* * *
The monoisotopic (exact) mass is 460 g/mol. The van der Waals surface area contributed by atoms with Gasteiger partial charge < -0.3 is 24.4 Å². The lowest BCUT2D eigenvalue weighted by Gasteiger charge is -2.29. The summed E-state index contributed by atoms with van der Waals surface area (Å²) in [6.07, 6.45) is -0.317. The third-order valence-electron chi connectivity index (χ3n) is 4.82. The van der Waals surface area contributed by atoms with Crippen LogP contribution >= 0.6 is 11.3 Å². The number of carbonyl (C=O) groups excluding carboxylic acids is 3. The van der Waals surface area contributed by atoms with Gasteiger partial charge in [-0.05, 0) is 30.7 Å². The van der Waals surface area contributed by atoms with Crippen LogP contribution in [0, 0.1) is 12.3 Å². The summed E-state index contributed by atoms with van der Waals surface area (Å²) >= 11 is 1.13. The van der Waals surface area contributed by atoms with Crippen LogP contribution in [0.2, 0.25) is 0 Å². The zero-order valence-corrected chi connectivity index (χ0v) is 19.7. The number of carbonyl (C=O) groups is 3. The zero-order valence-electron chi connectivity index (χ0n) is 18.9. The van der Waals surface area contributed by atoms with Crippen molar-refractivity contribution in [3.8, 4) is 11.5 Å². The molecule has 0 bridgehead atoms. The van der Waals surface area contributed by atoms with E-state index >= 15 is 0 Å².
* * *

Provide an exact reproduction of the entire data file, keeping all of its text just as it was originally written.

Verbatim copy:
The monoisotopic (exact) mass is 460 g/mol. The van der Waals surface area contributed by atoms with Gasteiger partial charge < -0.3 is 24.4 Å². The lowest BCUT2D eigenvalue weighted by Gasteiger charge is -2.29. The summed E-state index contributed by atoms with van der Waals surface area (Å²) in [6.07, 6.45) is -0.317. The third-order valence-electron chi connectivity index (χ3n) is 4.82. The van der Waals surface area contributed by atoms with Crippen LogP contribution >= 0.6 is 11.3 Å². The number of carbonyl (C=O) groups excluding carboxylic acids is 3. The van der Waals surface area contributed by atoms with Gasteiger partial charge in [-0.05, 0) is 30.7 Å². The van der Waals surface area contributed by atoms with Crippen LogP contribution in [0, 0.1) is 12.3 Å². The summed E-state index contributed by atoms with van der Waals surface area (Å²) >= 11 is 1.13. The van der Waals surface area contributed by atoms with Crippen LogP contribution in [0.2, 0.25) is 0 Å². The zero-order valence-corrected chi connectivity index (χ0v) is 19.7. The number of carbonyl (C=O) groups is 3. The zero-order valence-electron chi connectivity index (χ0n) is 18.9. The van der Waals surface area contributed by atoms with Crippen molar-refractivity contribution in [3.8, 4) is 11.5 Å². The molecule has 0 bridgehead atoms. The van der Waals surface area contributed by atoms with E-state index >= 15 is 0 Å².